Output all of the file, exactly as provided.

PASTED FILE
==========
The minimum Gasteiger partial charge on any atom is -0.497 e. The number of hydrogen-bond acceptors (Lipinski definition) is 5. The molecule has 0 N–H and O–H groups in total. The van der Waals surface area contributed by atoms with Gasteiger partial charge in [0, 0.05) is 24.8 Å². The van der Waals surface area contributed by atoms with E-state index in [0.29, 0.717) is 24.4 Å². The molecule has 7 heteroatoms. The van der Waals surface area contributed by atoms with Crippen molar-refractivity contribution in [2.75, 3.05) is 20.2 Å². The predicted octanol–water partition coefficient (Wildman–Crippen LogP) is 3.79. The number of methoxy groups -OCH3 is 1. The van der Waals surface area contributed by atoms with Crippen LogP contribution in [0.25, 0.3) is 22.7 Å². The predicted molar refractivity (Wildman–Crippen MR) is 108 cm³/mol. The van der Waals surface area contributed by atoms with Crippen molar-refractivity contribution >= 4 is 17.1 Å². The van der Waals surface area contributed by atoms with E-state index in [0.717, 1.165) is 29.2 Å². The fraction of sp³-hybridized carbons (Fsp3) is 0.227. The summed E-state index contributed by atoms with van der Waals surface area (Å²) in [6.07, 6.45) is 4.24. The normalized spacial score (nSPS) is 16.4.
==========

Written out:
The minimum Gasteiger partial charge on any atom is -0.497 e. The number of hydrogen-bond acceptors (Lipinski definition) is 5. The molecule has 0 N–H and O–H groups in total. The van der Waals surface area contributed by atoms with Gasteiger partial charge in [0, 0.05) is 24.8 Å². The van der Waals surface area contributed by atoms with E-state index in [0.29, 0.717) is 24.4 Å². The molecule has 7 heteroatoms. The van der Waals surface area contributed by atoms with Crippen molar-refractivity contribution in [2.75, 3.05) is 20.2 Å². The predicted octanol–water partition coefficient (Wildman–Crippen LogP) is 3.79. The number of methoxy groups -OCH3 is 1. The van der Waals surface area contributed by atoms with Crippen LogP contribution in [0.25, 0.3) is 22.7 Å². The predicted molar refractivity (Wildman–Crippen MR) is 108 cm³/mol. The van der Waals surface area contributed by atoms with Crippen molar-refractivity contribution >= 4 is 17.1 Å². The van der Waals surface area contributed by atoms with E-state index in [0.717, 1.165) is 29.2 Å². The fraction of sp³-hybridized carbons (Fsp3) is 0.227. The summed E-state index contributed by atoms with van der Waals surface area (Å²) in [6.07, 6.45) is 4.24. The normalized spacial score (nSPS) is 16.4.